Now that it’s obvious the Brooklyn Nets won’t be contending upcoming 2016-17 NBA season, we ponder what’s next.
It is hard being a Brooklyn Nets fan right about now.
Not only does the 2016-17 projected roster read like a D-League All-Star team, but Brooklyn can’t purposely be bad as many NBA franchises hope to.
The Nets sold their draft rights to the Boston Celtics for what feels like forever. In 2017, Boston has the right to swap first-round picks with Brooklyn. In 2018, the Celtics own Brooklyn’s pick outright.
There is no benefit in tanking and there is seemingly no end to this horror.
[graphiq id=”jayYftt3oAR” title=”Brooklyn Nets” width=”600″ height=”859″ url=”https://w.graphiq.com/w/jayYftt3oAR” link=”http://nba-teams.pointafter.com/l/18/Brooklyn-Nets” link_text=”Brooklyn Nets | PointAfter” ]
Although most are tempering their expectations of actual expected success, due to all their offseason pickups, the Knicks are at least keeping things interesting for fans. So with little hope of competing for any length of time next season and no reward for playing poorly, what are the Nets to do?
This may sound silly in today’s NBA culture, but perhaps Brooklyn will actually try to grow as a basketball team and see what pieces it has moving forward…?
The roster is admittedly shaky, but within those crumbling walls, there are a number of very intriguing young pieces who will play at the Barclays Center this season. First off, Brook Lopez is still plugging along; what a trooper. While pretty much every other veteran has been cast off and sold around him, Lopez remains. And he remains as one of the best interior post players in the NBA.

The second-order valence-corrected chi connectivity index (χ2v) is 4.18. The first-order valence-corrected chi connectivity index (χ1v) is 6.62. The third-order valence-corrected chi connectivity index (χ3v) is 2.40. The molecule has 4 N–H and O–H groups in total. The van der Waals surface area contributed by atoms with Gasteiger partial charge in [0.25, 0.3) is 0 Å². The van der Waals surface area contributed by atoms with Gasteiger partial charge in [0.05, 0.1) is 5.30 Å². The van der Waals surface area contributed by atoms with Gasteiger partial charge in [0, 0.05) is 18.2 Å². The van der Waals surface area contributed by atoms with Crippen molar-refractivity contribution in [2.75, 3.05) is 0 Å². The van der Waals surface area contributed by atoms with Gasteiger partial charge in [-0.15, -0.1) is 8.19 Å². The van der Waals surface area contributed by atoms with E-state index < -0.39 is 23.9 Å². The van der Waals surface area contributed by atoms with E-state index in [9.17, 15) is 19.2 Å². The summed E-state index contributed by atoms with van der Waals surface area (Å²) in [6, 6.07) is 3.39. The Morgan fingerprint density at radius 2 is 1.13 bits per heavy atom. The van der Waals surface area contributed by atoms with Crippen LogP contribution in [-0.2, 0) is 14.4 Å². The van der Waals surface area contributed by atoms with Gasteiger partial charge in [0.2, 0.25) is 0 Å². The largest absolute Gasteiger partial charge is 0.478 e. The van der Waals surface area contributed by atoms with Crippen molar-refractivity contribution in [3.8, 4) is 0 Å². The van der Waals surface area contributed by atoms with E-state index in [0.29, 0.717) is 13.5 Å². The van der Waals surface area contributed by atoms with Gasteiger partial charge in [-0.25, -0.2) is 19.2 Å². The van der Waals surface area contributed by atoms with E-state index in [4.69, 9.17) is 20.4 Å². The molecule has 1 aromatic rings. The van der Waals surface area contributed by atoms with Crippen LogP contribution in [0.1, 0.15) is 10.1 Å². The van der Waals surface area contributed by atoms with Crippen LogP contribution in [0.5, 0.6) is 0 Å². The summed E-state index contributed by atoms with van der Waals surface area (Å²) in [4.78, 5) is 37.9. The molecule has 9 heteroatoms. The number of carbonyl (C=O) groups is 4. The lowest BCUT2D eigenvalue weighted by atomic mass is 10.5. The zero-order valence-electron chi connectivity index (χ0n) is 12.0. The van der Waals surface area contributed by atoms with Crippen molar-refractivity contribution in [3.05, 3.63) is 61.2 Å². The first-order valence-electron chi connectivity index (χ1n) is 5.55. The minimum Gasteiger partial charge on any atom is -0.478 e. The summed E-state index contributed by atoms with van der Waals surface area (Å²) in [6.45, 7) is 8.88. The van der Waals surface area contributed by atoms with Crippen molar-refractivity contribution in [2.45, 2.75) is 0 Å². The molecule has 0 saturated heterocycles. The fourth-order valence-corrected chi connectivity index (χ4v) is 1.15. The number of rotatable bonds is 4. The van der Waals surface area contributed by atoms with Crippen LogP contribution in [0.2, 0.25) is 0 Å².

While Lopez has skills and incredible talent that could be worth building an offense around long term, his contract coincides perfectly with the lost drafts for the Nets. As soon as Lopez becomes a free agent (after the 2018 season), Brooklyn will finally be out of its current draft hell. Said another way, as soon as Lopez is gone, Brooklyn will have nothing to replace him with.
That leaves current excitement on the backs of the young players already on the team, and they are plentiful. Isaiah Whitehead is a 6-4 combo guard (with a 6-9 wingspan!) out of Seton Hall. He had a tremendous sophomore season in college in which he pretty much did everything for the Pirates. That led to high usage rates and inefficiency out of Whitehead, so it will be good to see how he performs with less opportunity. If he can harness the same ability to get to the basket and beat defenders, but do so with fewer wasted possessions, he can become a real asset.
2015 first-round pick Chris McCullough played so little last year that he enters as essentially a rookie. He has tremendous upside as a 21-year-old and may have the opportunity to earn the starting power forward spot now that Thad Young is elsewhere. Though the basketball play may be ugly, this is one of the benefits of rebuilding a young roster. Players like McCullough get a full run at playing time to prove whether or not they belong in the long-term future of the team.
The same goes for rookie Caris LeVert, former number-one overall pick Anthony Bennett, and others. LeVert and Bennett especially have a lot to overcome, the former in terms of managing to stay healthy after a disastrous career at Michigan and the latter to show if he belongs in the league. Bennett was a free agent who few other teams, if any, wanted. Brooklyn may serve as the best location for him to get a final chance at the NBA.
But even young guys can’t learn without veteran help, which is what makes Lopez even more important. The same goes for Jeremy Lin, Trevor Booker, Randy Foye and Greivis Vazquez, who were all acquired this offseason. Not only will these players influence how the roster develops and, honestly, learns to lose. They also have their own important agendas. Each of these players is looking to prove he can be an important rotation player in the NBA. Overachieving with a team like the Nets is a nice step to take in accomplishing that.
None of this is likely enough to push Brooklyn too much past its preseason projections, but that hardly matters. This isn’t a 2017 playoff team, nor should it strive to be. This is a team that is building for the future and will use this year as an 82-game tryout against the toughest competition.